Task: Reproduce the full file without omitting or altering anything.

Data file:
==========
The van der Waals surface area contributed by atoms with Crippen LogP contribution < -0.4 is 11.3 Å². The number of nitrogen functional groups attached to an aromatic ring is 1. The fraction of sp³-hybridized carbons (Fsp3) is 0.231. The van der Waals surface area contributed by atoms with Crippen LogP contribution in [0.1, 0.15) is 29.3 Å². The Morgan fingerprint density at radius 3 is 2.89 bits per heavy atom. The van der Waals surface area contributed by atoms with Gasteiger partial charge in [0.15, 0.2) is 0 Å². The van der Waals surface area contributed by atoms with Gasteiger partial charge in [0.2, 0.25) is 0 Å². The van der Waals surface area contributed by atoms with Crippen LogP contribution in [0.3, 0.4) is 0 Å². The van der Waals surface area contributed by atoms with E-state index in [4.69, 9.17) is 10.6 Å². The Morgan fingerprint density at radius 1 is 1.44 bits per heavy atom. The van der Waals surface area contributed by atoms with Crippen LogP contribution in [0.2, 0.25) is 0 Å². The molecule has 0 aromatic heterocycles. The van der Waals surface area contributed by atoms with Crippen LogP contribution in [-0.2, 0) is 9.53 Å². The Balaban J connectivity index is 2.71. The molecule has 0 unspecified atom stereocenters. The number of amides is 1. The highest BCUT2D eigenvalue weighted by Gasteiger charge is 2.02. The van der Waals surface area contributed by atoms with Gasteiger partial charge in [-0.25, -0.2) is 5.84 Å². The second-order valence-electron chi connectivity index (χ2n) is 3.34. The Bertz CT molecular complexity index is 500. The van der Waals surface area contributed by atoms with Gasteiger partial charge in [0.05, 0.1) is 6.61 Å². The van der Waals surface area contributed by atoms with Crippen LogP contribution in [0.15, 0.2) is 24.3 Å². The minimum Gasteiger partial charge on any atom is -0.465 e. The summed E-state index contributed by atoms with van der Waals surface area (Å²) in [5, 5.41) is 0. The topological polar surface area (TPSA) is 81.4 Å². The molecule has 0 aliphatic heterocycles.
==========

The van der Waals surface area contributed by atoms with Crippen LogP contribution < -0.4 is 11.3 Å². The number of nitrogen functional groups attached to an aromatic ring is 1. The fraction of sp³-hybridized carbons (Fsp3) is 0.231. The van der Waals surface area contributed by atoms with Crippen LogP contribution in [0.1, 0.15) is 29.3 Å². The Morgan fingerprint density at radius 3 is 2.89 bits per heavy atom. The van der Waals surface area contributed by atoms with Gasteiger partial charge in [0.15, 0.2) is 0 Å². The van der Waals surface area contributed by atoms with Gasteiger partial charge in [0.2, 0.25) is 0 Å². The van der Waals surface area contributed by atoms with Crippen LogP contribution in [0.3, 0.4) is 0 Å². The van der Waals surface area contributed by atoms with E-state index in [4.69, 9.17) is 10.6 Å². The Morgan fingerprint density at radius 1 is 1.44 bits per heavy atom. The van der Waals surface area contributed by atoms with Crippen LogP contribution in [0.2, 0.25) is 0 Å². The molecule has 0 aromatic heterocycles. The van der Waals surface area contributed by atoms with Crippen LogP contribution in [-0.2, 0) is 9.53 Å². The Balaban J connectivity index is 2.71. The molecule has 0 unspecified atom stereocenters. The number of amides is 1. The highest BCUT2D eigenvalue weighted by Gasteiger charge is 2.02. The van der Waals surface area contributed by atoms with Gasteiger partial charge in [-0.25, -0.2) is 5.84 Å². The second-order valence-electron chi connectivity index (χ2n) is 3.34. The Bertz CT molecular complexity index is 500. The van der Waals surface area contributed by atoms with Gasteiger partial charge in [0.05, 0.1) is 6.61 Å². The van der Waals surface area contributed by atoms with Crippen LogP contribution in [0.15, 0.2) is 24.3 Å². The minimum Gasteiger partial charge on any atom is -0.465 e. The summed E-state index contributed by atoms with van der Waals surface area (Å²) in [5, 5.41) is 0. The topological polar surface area (TPSA) is 81.4 Å². The molecule has 0 aliphatic heterocycles.